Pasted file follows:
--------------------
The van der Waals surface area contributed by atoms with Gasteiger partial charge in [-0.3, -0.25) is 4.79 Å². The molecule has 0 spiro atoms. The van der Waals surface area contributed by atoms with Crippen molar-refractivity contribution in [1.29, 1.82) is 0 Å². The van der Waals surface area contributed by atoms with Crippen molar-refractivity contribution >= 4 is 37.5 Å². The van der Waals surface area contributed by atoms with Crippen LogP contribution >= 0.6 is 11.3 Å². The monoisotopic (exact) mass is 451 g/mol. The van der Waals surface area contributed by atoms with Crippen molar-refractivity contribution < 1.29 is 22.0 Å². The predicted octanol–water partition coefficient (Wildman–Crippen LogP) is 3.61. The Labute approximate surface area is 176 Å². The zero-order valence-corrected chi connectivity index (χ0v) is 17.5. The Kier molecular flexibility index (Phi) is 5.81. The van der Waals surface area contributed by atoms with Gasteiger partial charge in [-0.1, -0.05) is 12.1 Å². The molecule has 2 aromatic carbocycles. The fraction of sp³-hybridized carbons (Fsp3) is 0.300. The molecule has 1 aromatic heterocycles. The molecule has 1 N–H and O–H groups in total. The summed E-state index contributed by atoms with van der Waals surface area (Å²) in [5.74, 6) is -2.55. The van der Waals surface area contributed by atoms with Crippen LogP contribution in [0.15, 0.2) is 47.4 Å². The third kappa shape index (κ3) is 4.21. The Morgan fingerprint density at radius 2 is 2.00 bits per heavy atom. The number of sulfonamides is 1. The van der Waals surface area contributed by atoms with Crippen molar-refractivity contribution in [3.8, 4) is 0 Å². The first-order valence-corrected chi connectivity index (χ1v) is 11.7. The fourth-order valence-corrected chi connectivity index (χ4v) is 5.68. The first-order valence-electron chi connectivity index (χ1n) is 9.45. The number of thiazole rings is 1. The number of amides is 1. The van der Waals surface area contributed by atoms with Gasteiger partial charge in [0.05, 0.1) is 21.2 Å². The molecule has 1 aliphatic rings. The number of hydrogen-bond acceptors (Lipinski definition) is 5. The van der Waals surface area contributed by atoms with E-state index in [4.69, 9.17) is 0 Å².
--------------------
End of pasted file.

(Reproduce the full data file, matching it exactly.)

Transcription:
The van der Waals surface area contributed by atoms with Gasteiger partial charge in [-0.3, -0.25) is 4.79 Å². The molecule has 0 spiro atoms. The van der Waals surface area contributed by atoms with Crippen molar-refractivity contribution in [1.29, 1.82) is 0 Å². The van der Waals surface area contributed by atoms with Crippen molar-refractivity contribution >= 4 is 37.5 Å². The van der Waals surface area contributed by atoms with Crippen LogP contribution >= 0.6 is 11.3 Å². The monoisotopic (exact) mass is 451 g/mol. The van der Waals surface area contributed by atoms with Crippen molar-refractivity contribution < 1.29 is 22.0 Å². The predicted octanol–water partition coefficient (Wildman–Crippen LogP) is 3.61. The Labute approximate surface area is 176 Å². The zero-order valence-corrected chi connectivity index (χ0v) is 17.5. The Kier molecular flexibility index (Phi) is 5.81. The van der Waals surface area contributed by atoms with Gasteiger partial charge in [-0.1, -0.05) is 12.1 Å². The molecule has 2 aromatic carbocycles. The fraction of sp³-hybridized carbons (Fsp3) is 0.300. The molecule has 1 aromatic heterocycles. The molecule has 1 N–H and O–H groups in total. The summed E-state index contributed by atoms with van der Waals surface area (Å²) in [5.74, 6) is -2.55. The van der Waals surface area contributed by atoms with Crippen LogP contribution in [0.15, 0.2) is 47.4 Å². The third kappa shape index (κ3) is 4.21. The Morgan fingerprint density at radius 2 is 2.00 bits per heavy atom. The number of sulfonamides is 1. The van der Waals surface area contributed by atoms with Crippen molar-refractivity contribution in [3.8, 4) is 0 Å². The first-order valence-corrected chi connectivity index (χ1v) is 11.7. The fourth-order valence-corrected chi connectivity index (χ4v) is 5.68. The first-order valence-electron chi connectivity index (χ1n) is 9.45. The number of thiazole rings is 1. The number of amides is 1. The van der Waals surface area contributed by atoms with Gasteiger partial charge in [0.05, 0.1) is 21.2 Å². The molecule has 1 aliphatic rings. The number of hydrogen-bond acceptors (Lipinski definition) is 5. The van der Waals surface area contributed by atoms with E-state index in [4.69, 9.17) is 0 Å².